Tuesday, March 18, 2008

Barack Obama's Speech about Racism in America: First Impressions

I just finished seeing Barack Obama's speech about racism in America, delivered in Philadelphia. It was the most extraordinary speech I've heard about racism - about its roots and realities in black and white America, about the legitimate grievances and fears of both communities - delivered by anyone, let alone someone running for President.

Obama also talked about Rev. Wright. I don't know if Obama can ever give a satisfactory explanation for why he kept this man as his pastor for so many years. Obama cannot now go back in time and undo that. However much he now condemns what Wright said, however much Obama wants to stand by him as a friend and a human being - none of that can change what Wright said, and Obama's relationship with him for so many years.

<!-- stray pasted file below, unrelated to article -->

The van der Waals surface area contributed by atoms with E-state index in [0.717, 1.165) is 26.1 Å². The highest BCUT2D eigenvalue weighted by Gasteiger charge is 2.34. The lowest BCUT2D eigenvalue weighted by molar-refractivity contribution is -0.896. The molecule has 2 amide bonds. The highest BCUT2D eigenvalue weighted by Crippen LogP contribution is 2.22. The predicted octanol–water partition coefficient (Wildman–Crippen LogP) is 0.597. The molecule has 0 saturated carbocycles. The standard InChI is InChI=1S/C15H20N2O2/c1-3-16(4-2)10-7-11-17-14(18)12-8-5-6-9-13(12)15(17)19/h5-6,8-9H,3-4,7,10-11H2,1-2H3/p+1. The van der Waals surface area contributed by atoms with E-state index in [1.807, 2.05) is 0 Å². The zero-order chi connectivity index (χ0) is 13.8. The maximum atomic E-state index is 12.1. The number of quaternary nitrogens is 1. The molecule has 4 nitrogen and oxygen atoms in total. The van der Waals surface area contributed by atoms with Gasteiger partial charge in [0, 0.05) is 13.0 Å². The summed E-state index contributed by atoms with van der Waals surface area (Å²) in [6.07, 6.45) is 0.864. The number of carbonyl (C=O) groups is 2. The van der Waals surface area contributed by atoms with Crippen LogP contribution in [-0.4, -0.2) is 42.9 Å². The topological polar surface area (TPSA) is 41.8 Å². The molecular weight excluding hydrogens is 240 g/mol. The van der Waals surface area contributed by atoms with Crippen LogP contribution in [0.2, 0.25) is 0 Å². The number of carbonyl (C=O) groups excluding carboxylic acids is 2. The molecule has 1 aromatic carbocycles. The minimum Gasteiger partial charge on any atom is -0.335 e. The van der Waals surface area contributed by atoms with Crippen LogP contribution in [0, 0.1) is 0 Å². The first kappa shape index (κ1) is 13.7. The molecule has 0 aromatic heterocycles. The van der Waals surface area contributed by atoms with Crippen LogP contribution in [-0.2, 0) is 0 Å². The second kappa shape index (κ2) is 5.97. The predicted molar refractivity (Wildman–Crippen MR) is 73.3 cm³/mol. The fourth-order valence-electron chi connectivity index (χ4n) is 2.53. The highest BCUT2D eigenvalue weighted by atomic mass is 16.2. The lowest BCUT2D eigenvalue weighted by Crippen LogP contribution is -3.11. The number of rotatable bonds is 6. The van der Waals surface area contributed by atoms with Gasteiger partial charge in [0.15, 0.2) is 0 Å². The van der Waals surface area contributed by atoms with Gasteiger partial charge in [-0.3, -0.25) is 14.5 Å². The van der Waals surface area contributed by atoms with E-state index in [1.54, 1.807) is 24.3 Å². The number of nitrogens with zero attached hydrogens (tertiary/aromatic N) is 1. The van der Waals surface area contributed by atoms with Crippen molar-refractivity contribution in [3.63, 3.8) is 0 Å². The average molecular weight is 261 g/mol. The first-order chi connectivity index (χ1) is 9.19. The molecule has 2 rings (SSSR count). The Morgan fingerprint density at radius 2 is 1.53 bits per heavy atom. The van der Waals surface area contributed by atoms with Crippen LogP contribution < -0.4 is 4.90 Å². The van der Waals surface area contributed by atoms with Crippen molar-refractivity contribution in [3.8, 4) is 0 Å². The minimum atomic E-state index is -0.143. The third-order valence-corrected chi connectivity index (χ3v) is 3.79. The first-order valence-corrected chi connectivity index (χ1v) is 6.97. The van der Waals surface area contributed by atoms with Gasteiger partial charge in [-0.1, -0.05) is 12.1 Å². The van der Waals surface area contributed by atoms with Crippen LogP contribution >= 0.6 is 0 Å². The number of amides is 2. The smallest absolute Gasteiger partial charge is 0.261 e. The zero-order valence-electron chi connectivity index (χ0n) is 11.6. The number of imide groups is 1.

Bur Obama's speech this morning was so important, so courageous and perceptive in what it addressed, that Obama's relationship with Wright may no longer matter.

As Obama stressed many times, America can never move forward unless those issues are publicly addressed - reverse discrimination, which whites are, and feel they are, subjected to; and discrimination, which blacks are, and feel they are, subjected to. Both of these realities need to be considered and discussed in our political campaigns. Otherwise, we will indeed never move forward.

Barack Obama has been presenting himself as a new kind of candidate. He demonstrated that eloquently, magnificently, today, and certainly showed why any American who truly wants to move into the 21st century should vote for him.

See also: Further Thoughts on Obama's Speech on Racism, and the Need to Keep Politics and Religion Separate
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